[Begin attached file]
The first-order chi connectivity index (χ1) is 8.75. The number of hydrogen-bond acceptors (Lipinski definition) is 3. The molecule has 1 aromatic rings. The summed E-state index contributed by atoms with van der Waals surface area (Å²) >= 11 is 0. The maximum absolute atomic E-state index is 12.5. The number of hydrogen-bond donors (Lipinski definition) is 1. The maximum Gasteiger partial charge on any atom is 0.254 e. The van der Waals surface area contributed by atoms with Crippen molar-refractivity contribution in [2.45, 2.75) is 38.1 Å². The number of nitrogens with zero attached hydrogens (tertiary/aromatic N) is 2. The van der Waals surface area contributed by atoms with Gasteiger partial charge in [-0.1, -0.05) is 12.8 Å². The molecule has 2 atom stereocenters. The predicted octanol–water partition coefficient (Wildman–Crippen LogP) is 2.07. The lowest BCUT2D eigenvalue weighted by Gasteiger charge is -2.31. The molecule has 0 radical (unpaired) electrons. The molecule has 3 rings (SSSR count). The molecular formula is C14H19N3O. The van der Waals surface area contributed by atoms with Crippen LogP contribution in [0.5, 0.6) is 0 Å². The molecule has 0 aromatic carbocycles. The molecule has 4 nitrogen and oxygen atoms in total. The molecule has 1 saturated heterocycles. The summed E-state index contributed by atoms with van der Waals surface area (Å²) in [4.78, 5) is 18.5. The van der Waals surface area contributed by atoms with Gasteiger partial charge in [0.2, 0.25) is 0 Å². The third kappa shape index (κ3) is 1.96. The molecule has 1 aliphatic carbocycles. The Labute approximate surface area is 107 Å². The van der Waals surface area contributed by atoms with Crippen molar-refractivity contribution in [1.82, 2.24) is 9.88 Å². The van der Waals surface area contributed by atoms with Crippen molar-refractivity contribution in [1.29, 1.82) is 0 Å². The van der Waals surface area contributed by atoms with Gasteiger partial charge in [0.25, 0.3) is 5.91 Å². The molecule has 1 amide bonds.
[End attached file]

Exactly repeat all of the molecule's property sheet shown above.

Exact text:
The first-order chi connectivity index (χ1) is 8.75. The number of hydrogen-bond acceptors (Lipinski definition) is 3. The molecule has 1 aromatic rings. The summed E-state index contributed by atoms with van der Waals surface area (Å²) >= 11 is 0. The maximum absolute atomic E-state index is 12.5. The number of hydrogen-bond donors (Lipinski definition) is 1. The maximum Gasteiger partial charge on any atom is 0.254 e. The van der Waals surface area contributed by atoms with Crippen molar-refractivity contribution in [2.45, 2.75) is 38.1 Å². The number of nitrogens with zero attached hydrogens (tertiary/aromatic N) is 2. The van der Waals surface area contributed by atoms with Gasteiger partial charge in [-0.1, -0.05) is 12.8 Å². The molecule has 2 atom stereocenters. The predicted octanol–water partition coefficient (Wildman–Crippen LogP) is 2.07. The lowest BCUT2D eigenvalue weighted by Gasteiger charge is -2.31. The molecule has 0 radical (unpaired) electrons. The molecule has 3 rings (SSSR count). The molecular formula is C14H19N3O. The van der Waals surface area contributed by atoms with Crippen LogP contribution in [0.5, 0.6) is 0 Å². The molecule has 0 aromatic carbocycles. The molecule has 4 nitrogen and oxygen atoms in total. The molecule has 1 saturated heterocycles. The summed E-state index contributed by atoms with van der Waals surface area (Å²) in [4.78, 5) is 18.5. The van der Waals surface area contributed by atoms with Gasteiger partial charge in [0.2, 0.25) is 0 Å². The third kappa shape index (κ3) is 1.96. The molecule has 1 aliphatic carbocycles. The Labute approximate surface area is 107 Å². The van der Waals surface area contributed by atoms with Crippen molar-refractivity contribution in [1.82, 2.24) is 9.88 Å². The van der Waals surface area contributed by atoms with Crippen molar-refractivity contribution in [1.29, 1.82) is 0 Å². The van der Waals surface area contributed by atoms with Gasteiger partial charge in [0.25, 0.3) is 5.91 Å². The molecule has 1 amide bonds.